Asian fuel oil market activity gathers pace on re-stocking, utility demand
The Asian low sulfur fuel oil market is seeing heightened activity in January due to a double whammy of demand from the regional utility market and from sellers looking to re-stock after running down inventories in December in the lead-up to year end.
A surge in demand for low sulfur material from the utilities sector to meet peak winter season heating demand, especially from North Asian markets that have traditionally relied instead on cleaner burning fuels like LNG, has prompted LSFO suppliers to sit up and plan balances in January in a way they did not have to for most of last year when availability was ample.
“Last year we never worried about oil for the next month, but now we have to plan,” a Singapore-based LSFO trader at a western company said.
A resurgence in demand for LSFO as a burning fuel has also come at a time when both buyers and sellers are in the midst of looking to pile on product after de-stocking for the financial year end in December.
Current steady demand from the end-user low sulfur marine fuels market, especially from buyers that have inked contracts for January supply, if not so much from the spot market, has also bolstered market sentiment.
Further to North Asian markets like Japan and South Korea stepping up imports of low sulfur fuel oil to meet incremental domestic utility demand amid a cold snap, demand for high sulfur fuel oil as a burning fuel has remained firm from the Middle East and South Asia.
In Japan, some domestic refiners have been unable to increase fuel oil output at short notice to meet a surge in utility demand, S&P Global Platts reported Jan. 15 quoting Japanese refinery sources.
Chugoku Electric has resorted to importing fuel oil in addition to its domestic procurement, Platts reported, quoting a company official.
At least three South Korean utility companies have also been in the spot market to procure a cargo each of LSFO for delivery over January and February, traders said.
Taiwan’s CPC Corporation has maintained its purchase of at least 1 LSFO cargo per month to meet domestic utility demand, market sources said.
In the Middle East, Kuwait Petroleum Corp. has bought three 80,000 mt HSFO cargoes for January to meet utility demand, while its Mina Abdullah refinery, which normally supplies product to meet domestic demand, undergoes upgrade works.
Kuwait is likely to continue importing HSFO over February to meet its local power generation demand amid domestic refinery upgrades, Platts reported Jan. 7, quoting a company source.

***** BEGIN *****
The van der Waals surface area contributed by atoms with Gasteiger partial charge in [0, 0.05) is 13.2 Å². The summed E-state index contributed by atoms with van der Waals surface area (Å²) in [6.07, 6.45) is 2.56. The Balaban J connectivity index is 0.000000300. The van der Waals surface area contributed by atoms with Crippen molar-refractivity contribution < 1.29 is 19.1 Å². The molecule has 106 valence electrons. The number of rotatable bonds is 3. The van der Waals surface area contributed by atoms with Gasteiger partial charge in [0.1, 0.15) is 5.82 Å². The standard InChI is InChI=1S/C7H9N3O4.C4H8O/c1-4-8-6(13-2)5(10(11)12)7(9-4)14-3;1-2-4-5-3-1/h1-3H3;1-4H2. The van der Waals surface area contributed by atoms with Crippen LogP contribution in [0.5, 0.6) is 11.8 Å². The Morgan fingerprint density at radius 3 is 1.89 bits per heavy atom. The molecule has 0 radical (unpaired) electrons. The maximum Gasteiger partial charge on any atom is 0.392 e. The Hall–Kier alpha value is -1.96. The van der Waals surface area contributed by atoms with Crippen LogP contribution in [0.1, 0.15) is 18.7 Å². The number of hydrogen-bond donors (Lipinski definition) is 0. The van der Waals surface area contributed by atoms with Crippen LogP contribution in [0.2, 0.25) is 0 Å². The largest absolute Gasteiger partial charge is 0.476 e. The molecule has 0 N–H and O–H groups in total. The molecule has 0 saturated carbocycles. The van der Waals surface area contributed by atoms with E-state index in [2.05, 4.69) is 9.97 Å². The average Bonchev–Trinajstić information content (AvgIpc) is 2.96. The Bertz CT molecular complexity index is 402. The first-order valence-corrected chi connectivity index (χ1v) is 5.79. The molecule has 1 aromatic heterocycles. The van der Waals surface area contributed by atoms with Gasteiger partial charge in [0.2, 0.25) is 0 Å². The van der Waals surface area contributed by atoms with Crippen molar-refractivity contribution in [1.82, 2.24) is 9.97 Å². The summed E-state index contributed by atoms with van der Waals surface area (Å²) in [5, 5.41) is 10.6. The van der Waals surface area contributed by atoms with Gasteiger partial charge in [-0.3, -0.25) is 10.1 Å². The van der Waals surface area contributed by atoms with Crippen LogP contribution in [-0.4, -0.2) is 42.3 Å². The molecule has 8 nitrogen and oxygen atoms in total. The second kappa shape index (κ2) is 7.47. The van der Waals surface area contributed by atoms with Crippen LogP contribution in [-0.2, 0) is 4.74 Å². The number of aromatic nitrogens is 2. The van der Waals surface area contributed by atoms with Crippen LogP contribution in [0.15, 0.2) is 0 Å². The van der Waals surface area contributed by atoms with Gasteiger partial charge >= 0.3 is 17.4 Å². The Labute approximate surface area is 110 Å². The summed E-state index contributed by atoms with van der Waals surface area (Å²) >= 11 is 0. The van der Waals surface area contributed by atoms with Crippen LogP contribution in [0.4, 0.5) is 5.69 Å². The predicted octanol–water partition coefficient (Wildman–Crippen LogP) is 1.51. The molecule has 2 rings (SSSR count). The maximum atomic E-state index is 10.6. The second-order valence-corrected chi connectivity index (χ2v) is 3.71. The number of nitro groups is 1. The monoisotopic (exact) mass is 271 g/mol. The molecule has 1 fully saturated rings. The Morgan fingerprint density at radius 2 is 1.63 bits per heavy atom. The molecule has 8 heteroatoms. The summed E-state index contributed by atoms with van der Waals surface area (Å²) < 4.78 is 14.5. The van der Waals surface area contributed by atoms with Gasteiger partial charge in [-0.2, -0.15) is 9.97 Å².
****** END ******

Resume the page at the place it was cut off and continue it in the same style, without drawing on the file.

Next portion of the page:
Utility demand for fuel oil from other regional buyers like Sri Lanka and Bangladesh also remained steady, traders said.
“Clearly, there is more [fuel oil] going to meet utility demand, but there is also demand for bunkering…[South] Korea, China, Hong Kong, for example,” another Singapore-based fuel oil trader at a western company said.
Given the current demand-supply balances, market sentiment was generally optimistic.
A western arbitrage fuel oil volume of just over 2 million mt is expected to arrive in Singapore for January, down 500,000-600,000 mt from December, market sources said.
Incremental demand, both from the regional utility sector and the end-user marine fuels market, will likely hasten a drawdown in stocks in landed tanks and on floaters off Singapore, traders said.
Singapore’s commercial onshore residue stocks edged down 0.94% week on week to 22.304 million barrels, or 3.52 million mt, in the week to Jan. 13 amid a doubling of fuel oil exports, latest available data from Enterprise Singapore showed.
Reflecting the bullish sentiment, the benchmark Singapore marine fuel 0.5%S cargo market’s premium to the Mean of Platts Singapore marine fuel 0.5%S assessment hit a near 11-month high of $3.58/mt Jan. 15. The premium was last higher on Feb. 26 last year at $4.92/mt, Platts data showed.
Also underpinning the bullish sentiment was a strengthening of the market structure at the front of the Singapore marine fuel 0.5%S swaps curve, which touched a 49-week high of $3/mt Jan. 11 before ending the trading week at $2.80/mt on Jan. 15, Platts data showed.
“The market is more bullish. This year is different because we are working with lower inventory. This year we need bigger arbitrage [volumes],” the first fuel oil trader said.